By Ken Ferguson
THE Scottish Socialist Party has agreed to seek discussions with other progressive parties and campaigns on the pro-independence left to explore the possibility of reaching an agreed set of policies for a post-Yes Scotland.
Agreed by the party’s conference in Edinburgh the approach aims to explore the areas of agreement on a wide range of policies such as housing, jobs and the environment reflecting the left of centre consensus in Scottish society.
It is the recognition that this consensus needs to be more clearly part of the broad campaign for a Yes vote that underpins the SSP’s initiative in order to provide a broad policy programme reflecting the reality of what the progressive left would want to achieve in an independent Scotland. This would help break with the current sterile diet of scare stories and assertions which do little to provide a vision of what the reality of a radically different Scotland could look like.
The approach also recognises that no one party, group or campaign has a monopoly on the answers to the range of problems and challenges that would face a post independence government. Agreeing a policy framework can allow discussions about it without asking participants to break with their current campaign or party.
Certainly the field for the progressive pro-independence left is increasingly promising as was seen again recently with the decision of Co-op party chair Mary Lockhart - announced in Scotland as labour met in Inverness - to vote Yes next year. A Labour stalwart and supporter of the left wing Campaign for Socialism pressure group which presents - sometimes with some intellectual arrogance - the case for voting No and seeking an increasingly illusory British Road to Socialism, her decision is a blow for Labour but will be particularly stinging for the small forces of the CFS.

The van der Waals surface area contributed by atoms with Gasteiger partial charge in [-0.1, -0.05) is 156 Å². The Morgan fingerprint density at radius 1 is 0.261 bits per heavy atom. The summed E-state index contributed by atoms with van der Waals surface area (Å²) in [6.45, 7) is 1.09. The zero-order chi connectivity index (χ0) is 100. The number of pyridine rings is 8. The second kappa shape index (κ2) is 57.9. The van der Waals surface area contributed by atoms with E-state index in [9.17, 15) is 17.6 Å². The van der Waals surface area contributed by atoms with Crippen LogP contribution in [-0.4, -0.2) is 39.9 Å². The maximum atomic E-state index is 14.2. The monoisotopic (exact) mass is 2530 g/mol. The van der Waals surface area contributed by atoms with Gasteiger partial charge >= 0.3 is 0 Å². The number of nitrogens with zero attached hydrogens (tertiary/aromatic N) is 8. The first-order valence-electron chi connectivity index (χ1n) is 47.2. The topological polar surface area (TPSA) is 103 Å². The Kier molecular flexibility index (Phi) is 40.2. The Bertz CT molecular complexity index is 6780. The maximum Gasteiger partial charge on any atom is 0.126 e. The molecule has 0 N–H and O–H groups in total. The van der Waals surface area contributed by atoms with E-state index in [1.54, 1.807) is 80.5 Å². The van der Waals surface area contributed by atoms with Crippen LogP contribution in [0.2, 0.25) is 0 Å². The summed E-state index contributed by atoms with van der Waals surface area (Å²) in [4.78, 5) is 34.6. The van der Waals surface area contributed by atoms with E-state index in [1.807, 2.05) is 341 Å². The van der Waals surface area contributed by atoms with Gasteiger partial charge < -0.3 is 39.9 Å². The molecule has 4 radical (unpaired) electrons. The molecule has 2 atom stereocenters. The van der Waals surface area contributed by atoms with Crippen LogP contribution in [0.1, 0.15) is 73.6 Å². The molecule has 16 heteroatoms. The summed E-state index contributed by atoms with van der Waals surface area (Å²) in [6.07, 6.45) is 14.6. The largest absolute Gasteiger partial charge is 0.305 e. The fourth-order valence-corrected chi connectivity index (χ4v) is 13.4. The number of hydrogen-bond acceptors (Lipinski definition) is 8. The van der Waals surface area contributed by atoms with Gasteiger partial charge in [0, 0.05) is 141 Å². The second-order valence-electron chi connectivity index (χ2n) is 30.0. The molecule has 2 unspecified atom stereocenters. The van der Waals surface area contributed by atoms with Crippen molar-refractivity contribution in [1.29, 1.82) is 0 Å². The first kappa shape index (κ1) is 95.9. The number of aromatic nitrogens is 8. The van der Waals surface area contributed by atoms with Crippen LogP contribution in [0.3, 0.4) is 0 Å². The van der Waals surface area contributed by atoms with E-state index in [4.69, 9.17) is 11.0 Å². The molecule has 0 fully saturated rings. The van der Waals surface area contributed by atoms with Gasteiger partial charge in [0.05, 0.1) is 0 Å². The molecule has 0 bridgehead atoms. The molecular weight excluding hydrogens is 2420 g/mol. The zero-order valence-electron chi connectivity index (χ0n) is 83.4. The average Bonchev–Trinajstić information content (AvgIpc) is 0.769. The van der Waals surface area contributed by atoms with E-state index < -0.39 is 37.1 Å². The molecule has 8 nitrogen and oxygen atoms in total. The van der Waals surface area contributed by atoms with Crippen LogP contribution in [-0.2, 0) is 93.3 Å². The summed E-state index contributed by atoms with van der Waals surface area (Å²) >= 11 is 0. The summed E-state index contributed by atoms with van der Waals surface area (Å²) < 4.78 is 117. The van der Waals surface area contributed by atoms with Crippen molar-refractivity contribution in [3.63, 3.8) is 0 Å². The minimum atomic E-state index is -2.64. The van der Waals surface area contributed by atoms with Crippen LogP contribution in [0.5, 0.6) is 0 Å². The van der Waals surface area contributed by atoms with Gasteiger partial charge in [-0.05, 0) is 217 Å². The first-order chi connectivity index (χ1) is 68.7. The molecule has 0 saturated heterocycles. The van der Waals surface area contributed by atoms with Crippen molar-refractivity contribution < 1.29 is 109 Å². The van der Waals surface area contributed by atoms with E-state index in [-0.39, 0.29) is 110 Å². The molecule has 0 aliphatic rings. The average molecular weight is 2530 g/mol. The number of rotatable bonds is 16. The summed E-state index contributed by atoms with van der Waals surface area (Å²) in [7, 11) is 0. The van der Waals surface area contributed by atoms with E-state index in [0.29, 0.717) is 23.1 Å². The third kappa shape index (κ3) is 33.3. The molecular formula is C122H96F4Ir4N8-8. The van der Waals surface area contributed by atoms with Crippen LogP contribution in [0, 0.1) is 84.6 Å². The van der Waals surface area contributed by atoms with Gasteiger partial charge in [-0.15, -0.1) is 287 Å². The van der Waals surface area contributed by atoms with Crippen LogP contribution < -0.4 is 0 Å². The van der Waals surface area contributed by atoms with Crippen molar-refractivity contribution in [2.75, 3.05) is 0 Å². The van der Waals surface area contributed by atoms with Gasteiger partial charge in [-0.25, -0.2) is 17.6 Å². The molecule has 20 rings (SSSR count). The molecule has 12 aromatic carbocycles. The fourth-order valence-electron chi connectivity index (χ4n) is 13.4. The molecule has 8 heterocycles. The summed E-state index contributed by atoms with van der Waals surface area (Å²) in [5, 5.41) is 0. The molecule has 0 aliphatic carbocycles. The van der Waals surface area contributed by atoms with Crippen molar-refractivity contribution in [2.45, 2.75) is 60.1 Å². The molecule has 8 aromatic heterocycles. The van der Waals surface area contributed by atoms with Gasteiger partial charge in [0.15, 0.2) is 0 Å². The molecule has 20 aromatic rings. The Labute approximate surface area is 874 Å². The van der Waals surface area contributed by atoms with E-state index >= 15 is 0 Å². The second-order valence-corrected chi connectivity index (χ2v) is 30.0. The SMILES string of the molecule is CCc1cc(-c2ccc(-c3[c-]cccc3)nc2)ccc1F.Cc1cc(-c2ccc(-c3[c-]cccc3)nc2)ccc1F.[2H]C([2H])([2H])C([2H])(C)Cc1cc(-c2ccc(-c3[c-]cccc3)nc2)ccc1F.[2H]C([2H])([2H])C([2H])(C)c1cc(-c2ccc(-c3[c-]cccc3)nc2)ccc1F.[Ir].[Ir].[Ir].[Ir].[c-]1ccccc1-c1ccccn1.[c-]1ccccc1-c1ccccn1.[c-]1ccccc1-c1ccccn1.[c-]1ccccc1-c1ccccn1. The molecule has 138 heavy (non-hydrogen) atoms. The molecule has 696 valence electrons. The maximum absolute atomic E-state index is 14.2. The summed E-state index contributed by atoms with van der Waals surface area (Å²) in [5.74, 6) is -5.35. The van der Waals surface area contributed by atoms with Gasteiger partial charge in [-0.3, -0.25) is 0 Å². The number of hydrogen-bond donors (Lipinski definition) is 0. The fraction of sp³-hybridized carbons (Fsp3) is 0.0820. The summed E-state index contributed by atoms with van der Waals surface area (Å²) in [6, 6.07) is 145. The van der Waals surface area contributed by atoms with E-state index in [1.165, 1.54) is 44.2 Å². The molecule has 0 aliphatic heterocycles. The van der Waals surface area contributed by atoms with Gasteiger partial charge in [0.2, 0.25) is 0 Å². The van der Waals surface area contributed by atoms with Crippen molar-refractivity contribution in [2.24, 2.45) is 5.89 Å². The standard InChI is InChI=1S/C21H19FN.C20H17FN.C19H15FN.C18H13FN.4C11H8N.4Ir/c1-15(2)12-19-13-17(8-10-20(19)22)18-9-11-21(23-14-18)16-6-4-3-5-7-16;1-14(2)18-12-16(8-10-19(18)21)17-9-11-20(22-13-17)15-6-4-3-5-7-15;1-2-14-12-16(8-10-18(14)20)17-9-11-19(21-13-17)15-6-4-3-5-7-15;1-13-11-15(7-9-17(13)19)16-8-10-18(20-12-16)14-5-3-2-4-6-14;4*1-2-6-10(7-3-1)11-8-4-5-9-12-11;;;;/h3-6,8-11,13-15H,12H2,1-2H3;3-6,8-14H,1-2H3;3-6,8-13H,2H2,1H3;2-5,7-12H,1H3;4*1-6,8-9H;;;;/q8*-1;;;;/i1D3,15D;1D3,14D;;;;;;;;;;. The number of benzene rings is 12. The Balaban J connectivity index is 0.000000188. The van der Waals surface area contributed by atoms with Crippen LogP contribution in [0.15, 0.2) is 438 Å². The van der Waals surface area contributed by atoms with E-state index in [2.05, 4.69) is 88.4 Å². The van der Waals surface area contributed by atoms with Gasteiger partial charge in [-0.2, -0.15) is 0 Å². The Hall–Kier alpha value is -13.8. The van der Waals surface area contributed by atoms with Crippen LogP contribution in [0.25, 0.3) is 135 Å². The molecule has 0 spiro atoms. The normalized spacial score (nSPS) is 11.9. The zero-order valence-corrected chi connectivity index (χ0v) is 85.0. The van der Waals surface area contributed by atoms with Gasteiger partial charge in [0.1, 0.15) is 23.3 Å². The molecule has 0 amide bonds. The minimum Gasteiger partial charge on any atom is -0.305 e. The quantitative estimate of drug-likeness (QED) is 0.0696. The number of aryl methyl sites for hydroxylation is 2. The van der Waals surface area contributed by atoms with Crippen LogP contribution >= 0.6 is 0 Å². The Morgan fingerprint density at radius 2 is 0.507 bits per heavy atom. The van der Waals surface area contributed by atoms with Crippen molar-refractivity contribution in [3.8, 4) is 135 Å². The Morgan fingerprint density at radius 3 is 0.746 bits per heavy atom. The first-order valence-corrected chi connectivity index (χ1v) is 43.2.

Ms Lockhart’s decision is the latest in a series which has seen former prominent Labour figures underline their support for independence including Dennis Canavan who now chairs the Yes campaign, former Dundee MP and MSP John McAllion and Dundee University rector Brian Cox, and reflects a gathering trend in the Labour movement.
Plenty of evidence for this could be found in the coffee bars at the recent STUC’s congress in Perth. Indeed one seasoned STUC watcher I spoke to said that union leaders are “between a rock and a hard place” with their own desire to remain loyal to Labour increasingly questioned by a rank and file considering a Yes vote.
The reality for the pro unionist socialists around groups such as the Red Paper Collective is that they are handcuffed to the Better Together cross class alliance and that all three parties in that grouping, Labour and the welfare slashing Lib Dems and Tories back austerity and war.
Few trade unionists for example seriously believe that UK Labour would restore trade union rights under a Miliband government just as they didn’t under Blair and Brown and for Scots a Yes vote looks like an increasingly serious alternative.
If those who back independence from a radical perspective are able to translate their desire for change into a coherent Red/Green policy programme putting concrete proposals into the debate not only would they boost the campaign for a Yes vote but also start to map out the shape of a new progressive independent Scotland.